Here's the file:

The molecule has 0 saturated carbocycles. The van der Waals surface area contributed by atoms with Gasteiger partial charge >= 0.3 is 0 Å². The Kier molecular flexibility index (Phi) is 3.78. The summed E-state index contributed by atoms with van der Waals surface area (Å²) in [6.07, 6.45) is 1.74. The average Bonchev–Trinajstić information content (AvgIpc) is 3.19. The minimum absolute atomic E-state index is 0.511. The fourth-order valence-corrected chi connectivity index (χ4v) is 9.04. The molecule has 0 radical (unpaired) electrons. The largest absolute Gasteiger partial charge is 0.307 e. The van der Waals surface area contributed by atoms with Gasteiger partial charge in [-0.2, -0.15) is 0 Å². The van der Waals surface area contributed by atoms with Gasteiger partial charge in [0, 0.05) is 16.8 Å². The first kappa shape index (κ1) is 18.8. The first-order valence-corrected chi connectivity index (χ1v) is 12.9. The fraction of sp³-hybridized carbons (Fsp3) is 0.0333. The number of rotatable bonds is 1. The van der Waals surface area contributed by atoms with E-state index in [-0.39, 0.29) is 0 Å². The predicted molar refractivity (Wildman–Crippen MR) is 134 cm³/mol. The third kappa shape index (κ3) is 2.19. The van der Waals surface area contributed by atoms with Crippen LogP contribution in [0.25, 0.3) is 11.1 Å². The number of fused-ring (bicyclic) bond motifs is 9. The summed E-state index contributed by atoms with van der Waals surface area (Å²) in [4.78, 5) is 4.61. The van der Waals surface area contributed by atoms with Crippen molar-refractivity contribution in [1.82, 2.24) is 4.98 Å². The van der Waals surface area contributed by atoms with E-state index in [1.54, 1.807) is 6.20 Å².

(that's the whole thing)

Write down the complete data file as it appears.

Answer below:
The molecule has 0 saturated carbocycles. The van der Waals surface area contributed by atoms with Gasteiger partial charge >= 0.3 is 0 Å². The Kier molecular flexibility index (Phi) is 3.78. The summed E-state index contributed by atoms with van der Waals surface area (Å²) in [6.07, 6.45) is 1.74. The average Bonchev–Trinajstić information content (AvgIpc) is 3.19. The minimum absolute atomic E-state index is 0.511. The fourth-order valence-corrected chi connectivity index (χ4v) is 9.04. The molecule has 0 radical (unpaired) electrons. The largest absolute Gasteiger partial charge is 0.307 e. The van der Waals surface area contributed by atoms with Gasteiger partial charge in [-0.2, -0.15) is 0 Å². The van der Waals surface area contributed by atoms with Gasteiger partial charge in [0, 0.05) is 16.8 Å². The first kappa shape index (κ1) is 18.8. The first-order valence-corrected chi connectivity index (χ1v) is 12.9. The fraction of sp³-hybridized carbons (Fsp3) is 0.0333. The number of rotatable bonds is 1. The van der Waals surface area contributed by atoms with E-state index in [-0.39, 0.29) is 0 Å². The predicted molar refractivity (Wildman–Crippen MR) is 134 cm³/mol. The third kappa shape index (κ3) is 2.19. The van der Waals surface area contributed by atoms with Crippen LogP contribution in [0.25, 0.3) is 11.1 Å². The number of fused-ring (bicyclic) bond motifs is 9. The summed E-state index contributed by atoms with van der Waals surface area (Å²) in [4.78, 5) is 4.61. The van der Waals surface area contributed by atoms with Crippen molar-refractivity contribution in [1.82, 2.24) is 4.98 Å². The van der Waals surface area contributed by atoms with E-state index in [1.54, 1.807) is 6.20 Å².